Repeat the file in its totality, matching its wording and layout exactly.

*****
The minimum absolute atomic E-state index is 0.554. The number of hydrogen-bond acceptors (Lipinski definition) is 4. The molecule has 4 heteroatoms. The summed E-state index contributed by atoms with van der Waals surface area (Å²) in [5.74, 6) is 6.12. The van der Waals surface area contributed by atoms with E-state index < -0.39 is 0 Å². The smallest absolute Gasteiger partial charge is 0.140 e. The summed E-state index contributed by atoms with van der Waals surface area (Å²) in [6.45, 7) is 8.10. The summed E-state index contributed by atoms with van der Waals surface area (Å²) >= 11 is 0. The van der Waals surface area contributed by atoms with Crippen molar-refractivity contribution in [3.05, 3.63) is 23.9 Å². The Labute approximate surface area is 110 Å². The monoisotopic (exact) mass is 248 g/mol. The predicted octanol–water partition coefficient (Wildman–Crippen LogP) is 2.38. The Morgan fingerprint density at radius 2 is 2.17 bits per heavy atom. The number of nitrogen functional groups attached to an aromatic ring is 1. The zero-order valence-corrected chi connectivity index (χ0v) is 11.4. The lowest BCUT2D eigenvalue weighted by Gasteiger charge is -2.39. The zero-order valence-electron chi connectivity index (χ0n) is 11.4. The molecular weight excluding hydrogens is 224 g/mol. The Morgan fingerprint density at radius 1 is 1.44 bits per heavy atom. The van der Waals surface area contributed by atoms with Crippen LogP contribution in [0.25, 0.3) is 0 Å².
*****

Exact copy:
The minimum absolute atomic E-state index is 0.554. The number of hydrogen-bond acceptors (Lipinski definition) is 4. The molecule has 4 heteroatoms. The summed E-state index contributed by atoms with van der Waals surface area (Å²) in [5.74, 6) is 6.12. The van der Waals surface area contributed by atoms with E-state index < -0.39 is 0 Å². The smallest absolute Gasteiger partial charge is 0.140 e. The summed E-state index contributed by atoms with van der Waals surface area (Å²) in [6.45, 7) is 8.10. The summed E-state index contributed by atoms with van der Waals surface area (Å²) >= 11 is 0. The van der Waals surface area contributed by atoms with Crippen molar-refractivity contribution in [3.05, 3.63) is 23.9 Å². The Labute approximate surface area is 110 Å². The monoisotopic (exact) mass is 248 g/mol. The predicted octanol–water partition coefficient (Wildman–Crippen LogP) is 2.38. The Morgan fingerprint density at radius 2 is 2.17 bits per heavy atom. The number of nitrogen functional groups attached to an aromatic ring is 1. The zero-order valence-corrected chi connectivity index (χ0v) is 11.4. The lowest BCUT2D eigenvalue weighted by Gasteiger charge is -2.39. The zero-order valence-electron chi connectivity index (χ0n) is 11.4. The molecular weight excluding hydrogens is 224 g/mol. The Morgan fingerprint density at radius 1 is 1.44 bits per heavy atom. The van der Waals surface area contributed by atoms with Crippen LogP contribution in [0.25, 0.3) is 0 Å².